Dr. Will Cole Explains Metabolic Flexibility

  • Written By:Dr. Will Cole
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Metabolic inflexibility is the death of intuitive eating.

Over the last few centuries, our bodies have been led astray. They haven’t been subjected to periods of time without food; we’ve been snacking up a storm, and the mechanisms that are supposed to jump into gear during times of fasting have become rusty.

Our bodies have suffered as a result - but so have our intuitions. Thanks to this lack of fasting time, many of us have lost our “metabolic flexibility,” a term that will come up throughout the course of this book. Metabolic inflexibility is the death of intuitive eating.

So what does having a flexible metabolism really mean? Metabolic flexibility is the body’s ability to adapt and use whatever fuel is available to it. If you’ve eaten recently, that fuel is glucose (the sugar that’s in your blood). If it’s been a while since your last meal (or all your blood glucose has been used up), that fuel is stored fat. If you’ve ever entered the “fat-burning” stage of a workout, it means you’ve used up all your glucose and your body is now burning fat for fuel.

You might think of sugar as the ultimate hit of energy, but, as it turns out, fat is a much more efficient fuel source for your metabolism. Think of it like this: your body is a fire in the fireplace, and the kindling is sugar. This type of fuel provides short, effective bursts of flames to get the fire going, but kindling is quick to burn, doesn’t last long, and you have to constantly replenish it to keep the fire burning. The same is true for sugar; you get a temporary energy high and then you crash not long after. If you’ve ever eaten a bunch of sweets and then crashed hard, feeling like you needed a nap a few hours later, you’ve experienced this phenomenon firsthand.

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In contrast, fat is like a log of firewood. You can put a log in the fire and know that for hours you’ll have a slow and steady fire burning. Fat is the same: it provides long-term sustainable, stable energy for your body. Being able to rely on either kindling (sugar) or firewood (fat) to keep your fire going is the definition of metabolic flexibility.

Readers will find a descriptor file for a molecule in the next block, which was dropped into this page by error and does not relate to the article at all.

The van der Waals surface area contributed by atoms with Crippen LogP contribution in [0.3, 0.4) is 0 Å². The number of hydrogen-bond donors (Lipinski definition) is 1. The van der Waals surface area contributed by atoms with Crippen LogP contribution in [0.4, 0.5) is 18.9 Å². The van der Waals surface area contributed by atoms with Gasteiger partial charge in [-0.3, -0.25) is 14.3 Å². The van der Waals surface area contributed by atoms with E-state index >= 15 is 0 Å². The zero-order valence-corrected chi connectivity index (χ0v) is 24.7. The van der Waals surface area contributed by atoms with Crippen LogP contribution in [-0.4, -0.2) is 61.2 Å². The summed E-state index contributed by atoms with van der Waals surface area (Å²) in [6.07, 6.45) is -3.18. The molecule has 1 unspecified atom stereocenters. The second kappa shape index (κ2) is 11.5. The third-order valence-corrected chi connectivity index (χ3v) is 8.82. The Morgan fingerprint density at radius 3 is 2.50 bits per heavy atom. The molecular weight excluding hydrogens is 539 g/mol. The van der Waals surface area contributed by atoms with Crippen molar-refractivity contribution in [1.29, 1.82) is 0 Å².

Unfortunately, with our high-sugar, high-carb, constant-snacking culture, it’s been a long time since many of us have burned any logs of firewood. In fact, many of us currently rely almost entirely on kindling (glucose) to fuel us and, as a result our cells have lost their ability to quickly and efficiently switch from using sugar to using fat for fuel. In other words, we’ve lost our metabolic flexibility and, therefore, our ability to maintain consistent energy levels, brainpower, and appetites.

This can be a difficult concept to grasp, so it’s helpful to know where in the body all this is occurring. The answer is the mitochondria. If you’re not familiar with this term, the mitochondria are the small energy centers in our cells. They have a few important functions, but above all else, they’re responsible for converting oxygen and nutrients into adenosine triphosphate (ATP), which is the main energy currency in the body. When you lose metabolic flexibility, your mitochondria lose their innate ability to efficiently switch between glucose and fat burning to maintain consistent energy levels - a phenomenon that’s been coined “mitochondrial indecision,” a sort of metabolic purgatory.

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The loss of this adaptation can leave us shaky, ravenous, and hangry (have you met her? Hungry and angry’s evil spawn), and - considering the job of the mitochondria is to create cellular energy - extremely fatigued and groggy. We will always be looking for our next hit of sugar, which temporarily pulls out of our cranky, foggy-brained stupor.

As you can guess, having trillions of cells inside us that behave like mini sugar addicts can make it impossible to connect to our body’s intuitive eating patterns. When your body is desperate for sugar because it can’t rely on burning fat for fuel, you’ll be hungry and craving something sweet, carby (or both!) every few hours no matter how much you eat. Those cravings will be so strong that they’ll crowd out your intuition.

If this is you, it’s not your fault. We haven’t given our bodies adequate rest from eating to get in touch with what they really want and need. So, what’s the key to accessing intuitive eating? The answer is regaining metabolic flexibility, which we will do by reintroducing our bodies to times of fasting.

Dr Will Cole’s new book, Intuitive Fasting, is available everywhere books are sold. Order your copy now.

Excerpt published with permission from Penguin Random House

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